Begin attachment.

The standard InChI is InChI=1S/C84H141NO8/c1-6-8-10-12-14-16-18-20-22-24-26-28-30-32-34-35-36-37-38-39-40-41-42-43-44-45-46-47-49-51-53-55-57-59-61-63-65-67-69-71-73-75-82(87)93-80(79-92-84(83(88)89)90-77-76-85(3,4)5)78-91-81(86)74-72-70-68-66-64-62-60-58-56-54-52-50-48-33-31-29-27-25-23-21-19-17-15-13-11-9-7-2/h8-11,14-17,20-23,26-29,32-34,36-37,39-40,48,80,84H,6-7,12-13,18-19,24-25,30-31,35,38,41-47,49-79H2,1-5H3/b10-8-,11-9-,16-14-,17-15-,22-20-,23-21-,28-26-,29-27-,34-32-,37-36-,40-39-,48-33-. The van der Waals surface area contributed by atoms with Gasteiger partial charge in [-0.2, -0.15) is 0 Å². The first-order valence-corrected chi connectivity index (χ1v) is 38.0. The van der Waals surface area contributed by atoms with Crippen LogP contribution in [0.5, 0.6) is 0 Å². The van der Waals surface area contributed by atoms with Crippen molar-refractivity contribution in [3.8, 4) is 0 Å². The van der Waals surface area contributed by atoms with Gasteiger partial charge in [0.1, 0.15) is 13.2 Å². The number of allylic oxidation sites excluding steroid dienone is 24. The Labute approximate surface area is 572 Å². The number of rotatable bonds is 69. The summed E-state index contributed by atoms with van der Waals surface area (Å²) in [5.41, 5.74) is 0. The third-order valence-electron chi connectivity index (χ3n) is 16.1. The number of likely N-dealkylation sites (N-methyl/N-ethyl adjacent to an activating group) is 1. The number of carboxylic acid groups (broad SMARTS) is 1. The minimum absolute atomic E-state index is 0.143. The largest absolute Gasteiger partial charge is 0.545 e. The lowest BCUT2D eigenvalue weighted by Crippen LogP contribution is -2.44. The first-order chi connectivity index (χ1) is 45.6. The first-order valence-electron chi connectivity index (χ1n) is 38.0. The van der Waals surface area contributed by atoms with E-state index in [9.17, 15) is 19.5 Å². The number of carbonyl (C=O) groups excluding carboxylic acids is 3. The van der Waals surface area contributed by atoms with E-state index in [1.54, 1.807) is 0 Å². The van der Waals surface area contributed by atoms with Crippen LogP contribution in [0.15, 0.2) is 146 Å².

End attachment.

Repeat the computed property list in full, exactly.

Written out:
The standard InChI is InChI=1S/C84H141NO8/c1-6-8-10-12-14-16-18-20-22-24-26-28-30-32-34-35-36-37-38-39-40-41-42-43-44-45-46-47-49-51-53-55-57-59-61-63-65-67-69-71-73-75-82(87)93-80(79-92-84(83(88)89)90-77-76-85(3,4)5)78-91-81(86)74-72-70-68-66-64-62-60-58-56-54-52-50-48-33-31-29-27-25-23-21-19-17-15-13-11-9-7-2/h8-11,14-17,20-23,26-29,32-34,36-37,39-40,48,80,84H,6-7,12-13,18-19,24-25,30-31,35,38,41-47,49-79H2,1-5H3/b10-8-,11-9-,16-14-,17-15-,22-20-,23-21-,28-26-,29-27-,34-32-,37-36-,40-39-,48-33-. The van der Waals surface area contributed by atoms with Gasteiger partial charge in [-0.2, -0.15) is 0 Å². The first-order valence-corrected chi connectivity index (χ1v) is 38.0. The van der Waals surface area contributed by atoms with Crippen LogP contribution in [0.5, 0.6) is 0 Å². The van der Waals surface area contributed by atoms with Crippen molar-refractivity contribution in [3.8, 4) is 0 Å². The van der Waals surface area contributed by atoms with Gasteiger partial charge in [0.1, 0.15) is 13.2 Å². The number of allylic oxidation sites excluding steroid dienone is 24. The Labute approximate surface area is 572 Å². The number of rotatable bonds is 69. The summed E-state index contributed by atoms with van der Waals surface area (Å²) in [5.41, 5.74) is 0. The third-order valence-electron chi connectivity index (χ3n) is 16.1. The number of likely N-dealkylation sites (N-methyl/N-ethyl adjacent to an activating group) is 1. The number of carboxylic acid groups (broad SMARTS) is 1. The minimum absolute atomic E-state index is 0.143. The largest absolute Gasteiger partial charge is 0.545 e. The lowest BCUT2D eigenvalue weighted by Crippen LogP contribution is -2.44. The first-order chi connectivity index (χ1) is 45.6. The first-order valence-electron chi connectivity index (χ1n) is 38.0. The van der Waals surface area contributed by atoms with E-state index in [9.17, 15) is 19.5 Å². The number of carbonyl (C=O) groups excluding carboxylic acids is 3. The van der Waals surface area contributed by atoms with E-state index in [1.54, 1.807) is 0 Å². The van der Waals surface area contributed by atoms with Crippen LogP contribution in [0.15, 0.2) is 146 Å².